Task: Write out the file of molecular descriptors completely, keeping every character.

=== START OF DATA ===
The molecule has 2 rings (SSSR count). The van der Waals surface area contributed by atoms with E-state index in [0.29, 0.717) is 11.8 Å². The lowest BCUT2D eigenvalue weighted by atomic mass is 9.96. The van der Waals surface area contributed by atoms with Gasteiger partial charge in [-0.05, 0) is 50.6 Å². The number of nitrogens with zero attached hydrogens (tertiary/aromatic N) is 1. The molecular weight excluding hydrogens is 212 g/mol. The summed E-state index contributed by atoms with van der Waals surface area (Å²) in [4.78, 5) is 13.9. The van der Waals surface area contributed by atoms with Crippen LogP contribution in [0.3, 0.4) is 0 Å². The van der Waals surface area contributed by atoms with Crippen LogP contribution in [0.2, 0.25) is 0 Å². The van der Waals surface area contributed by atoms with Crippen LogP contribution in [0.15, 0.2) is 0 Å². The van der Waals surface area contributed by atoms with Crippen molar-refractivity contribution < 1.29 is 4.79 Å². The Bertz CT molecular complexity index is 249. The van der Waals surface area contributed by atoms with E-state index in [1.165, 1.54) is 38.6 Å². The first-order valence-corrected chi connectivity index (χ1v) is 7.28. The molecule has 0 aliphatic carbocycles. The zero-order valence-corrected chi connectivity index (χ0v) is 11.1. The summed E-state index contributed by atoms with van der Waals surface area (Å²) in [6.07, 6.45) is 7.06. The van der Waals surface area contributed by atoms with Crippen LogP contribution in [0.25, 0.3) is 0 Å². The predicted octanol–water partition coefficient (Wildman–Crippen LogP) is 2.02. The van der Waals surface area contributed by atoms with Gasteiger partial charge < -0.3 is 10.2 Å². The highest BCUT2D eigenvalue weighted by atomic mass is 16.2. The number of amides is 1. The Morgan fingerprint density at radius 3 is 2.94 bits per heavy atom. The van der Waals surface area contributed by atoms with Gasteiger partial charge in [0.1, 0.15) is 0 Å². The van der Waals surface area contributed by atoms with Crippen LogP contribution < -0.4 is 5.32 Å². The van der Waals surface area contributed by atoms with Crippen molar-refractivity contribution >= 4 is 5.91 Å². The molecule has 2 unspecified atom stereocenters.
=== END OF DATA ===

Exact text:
The molecule has 2 rings (SSSR count). The van der Waals surface area contributed by atoms with E-state index in [0.29, 0.717) is 11.8 Å². The lowest BCUT2D eigenvalue weighted by atomic mass is 9.96. The van der Waals surface area contributed by atoms with Gasteiger partial charge in [-0.05, 0) is 50.6 Å². The number of nitrogens with zero attached hydrogens (tertiary/aromatic N) is 1. The molecular weight excluding hydrogens is 212 g/mol. The summed E-state index contributed by atoms with van der Waals surface area (Å²) in [4.78, 5) is 13.9. The van der Waals surface area contributed by atoms with Crippen LogP contribution in [0.3, 0.4) is 0 Å². The van der Waals surface area contributed by atoms with Crippen LogP contribution in [0.2, 0.25) is 0 Å². The van der Waals surface area contributed by atoms with Crippen LogP contribution in [0.15, 0.2) is 0 Å². The van der Waals surface area contributed by atoms with Crippen molar-refractivity contribution < 1.29 is 4.79 Å². The Bertz CT molecular complexity index is 249. The van der Waals surface area contributed by atoms with E-state index in [1.165, 1.54) is 38.6 Å². The first-order valence-corrected chi connectivity index (χ1v) is 7.28. The molecule has 0 aliphatic carbocycles. The zero-order valence-corrected chi connectivity index (χ0v) is 11.1. The summed E-state index contributed by atoms with van der Waals surface area (Å²) in [6.07, 6.45) is 7.06. The van der Waals surface area contributed by atoms with Crippen LogP contribution in [0.25, 0.3) is 0 Å². The predicted octanol–water partition coefficient (Wildman–Crippen LogP) is 2.02. The van der Waals surface area contributed by atoms with Gasteiger partial charge < -0.3 is 10.2 Å². The highest BCUT2D eigenvalue weighted by atomic mass is 16.2. The number of amides is 1. The Morgan fingerprint density at radius 3 is 2.94 bits per heavy atom. The van der Waals surface area contributed by atoms with Gasteiger partial charge in [0.1, 0.15) is 0 Å². The van der Waals surface area contributed by atoms with Crippen LogP contribution < -0.4 is 5.32 Å². The van der Waals surface area contributed by atoms with Crippen molar-refractivity contribution >= 4 is 5.91 Å². The molecule has 2 unspecified atom stereocenters.